the many ways to make different circuits on their own.

Sometime we would have a chance to go outside and play games with the students. We adored running

around with the girls and teaching and learning games from them. They taught us one of their favorite

games, Kho, and in turn loved the Frisbee and jump ropes we had taken for them from the US. Several

of the girls at the school were training for a half marathon and would jog laps in the field in the morning.

We are both long distance runners for our high school and provided some drills and stretching exercises

for the girls and their instructor to use. One time, we tried jogging with them but even though we are

cross country runners who run 8 miles a day, we had a difficult time keeping up and got very sweaty.

Our typical day consisted of waking up, taking a much needed shower and walking out of our room to

a delicious breakfast sitting on the table. We ate breakfast and dinner at the guest house with Elsa Ji,

the school nurse, any other volunteers that were there at the time, and Sonum, a girl who attended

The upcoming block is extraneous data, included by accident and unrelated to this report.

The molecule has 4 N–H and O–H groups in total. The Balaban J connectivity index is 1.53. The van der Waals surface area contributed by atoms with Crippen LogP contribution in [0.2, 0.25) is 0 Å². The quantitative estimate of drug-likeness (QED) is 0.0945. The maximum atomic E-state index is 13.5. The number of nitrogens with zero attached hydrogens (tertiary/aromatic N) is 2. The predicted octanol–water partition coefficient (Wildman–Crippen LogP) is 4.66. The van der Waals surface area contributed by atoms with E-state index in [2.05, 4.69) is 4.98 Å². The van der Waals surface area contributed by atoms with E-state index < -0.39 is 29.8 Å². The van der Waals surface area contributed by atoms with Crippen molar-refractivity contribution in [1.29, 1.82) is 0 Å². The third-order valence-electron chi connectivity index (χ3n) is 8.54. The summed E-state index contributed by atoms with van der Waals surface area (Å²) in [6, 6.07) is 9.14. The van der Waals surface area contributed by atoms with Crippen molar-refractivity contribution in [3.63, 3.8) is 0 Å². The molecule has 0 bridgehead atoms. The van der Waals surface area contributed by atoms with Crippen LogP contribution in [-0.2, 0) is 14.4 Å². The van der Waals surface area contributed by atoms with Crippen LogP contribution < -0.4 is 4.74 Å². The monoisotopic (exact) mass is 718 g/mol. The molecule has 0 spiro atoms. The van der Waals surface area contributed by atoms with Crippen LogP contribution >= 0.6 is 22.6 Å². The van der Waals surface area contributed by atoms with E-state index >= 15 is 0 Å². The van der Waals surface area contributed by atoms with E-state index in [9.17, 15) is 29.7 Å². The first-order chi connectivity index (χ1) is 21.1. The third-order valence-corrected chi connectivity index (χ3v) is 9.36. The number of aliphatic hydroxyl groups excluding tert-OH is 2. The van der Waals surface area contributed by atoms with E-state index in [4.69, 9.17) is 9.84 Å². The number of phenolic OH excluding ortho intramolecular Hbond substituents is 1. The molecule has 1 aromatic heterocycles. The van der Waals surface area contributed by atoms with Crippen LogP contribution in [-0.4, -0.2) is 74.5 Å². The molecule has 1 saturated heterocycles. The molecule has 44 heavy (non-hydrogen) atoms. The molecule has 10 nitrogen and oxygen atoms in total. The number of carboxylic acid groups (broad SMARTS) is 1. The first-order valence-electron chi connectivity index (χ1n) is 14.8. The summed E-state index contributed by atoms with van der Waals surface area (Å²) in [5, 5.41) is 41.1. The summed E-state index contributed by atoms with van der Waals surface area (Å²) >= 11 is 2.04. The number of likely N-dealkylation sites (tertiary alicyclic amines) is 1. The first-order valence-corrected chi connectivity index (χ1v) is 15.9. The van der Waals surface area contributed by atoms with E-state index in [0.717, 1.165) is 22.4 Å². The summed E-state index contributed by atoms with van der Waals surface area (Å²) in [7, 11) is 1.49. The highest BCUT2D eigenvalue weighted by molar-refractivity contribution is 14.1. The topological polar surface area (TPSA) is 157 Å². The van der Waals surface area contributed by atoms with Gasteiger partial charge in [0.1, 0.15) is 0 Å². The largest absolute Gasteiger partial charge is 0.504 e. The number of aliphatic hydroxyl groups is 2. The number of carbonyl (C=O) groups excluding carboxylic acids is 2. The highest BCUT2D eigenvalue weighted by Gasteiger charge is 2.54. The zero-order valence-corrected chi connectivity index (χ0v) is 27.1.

the school but lived at the guest house. We would go watch the morning assembly or help with the half

marathon training at 8am and then talk to KK Sir about the rest of the day. We sometimes observed

classes, such as the computer class or the math class. We walked around to different classes, getting to

know the girls and the school. One of the days, I (Anika) preformed a Bharatnatyam classical dance for

two of the classes and the girls were highly interested and appreciative of the dance form. I taught some

of the girls a few steps and they were excited to learn more. After school ended, we would journal about

the day (usually in the comfort of the cool call center) and in the evening we relaxed and one day went

to visit the city of Anoopshahar.

In addition to working at the school, we had the chance to visit a hygiene clinic, a government hospital,

and a few surrounding villages. It was an eye opening experience to see the way of life in the village first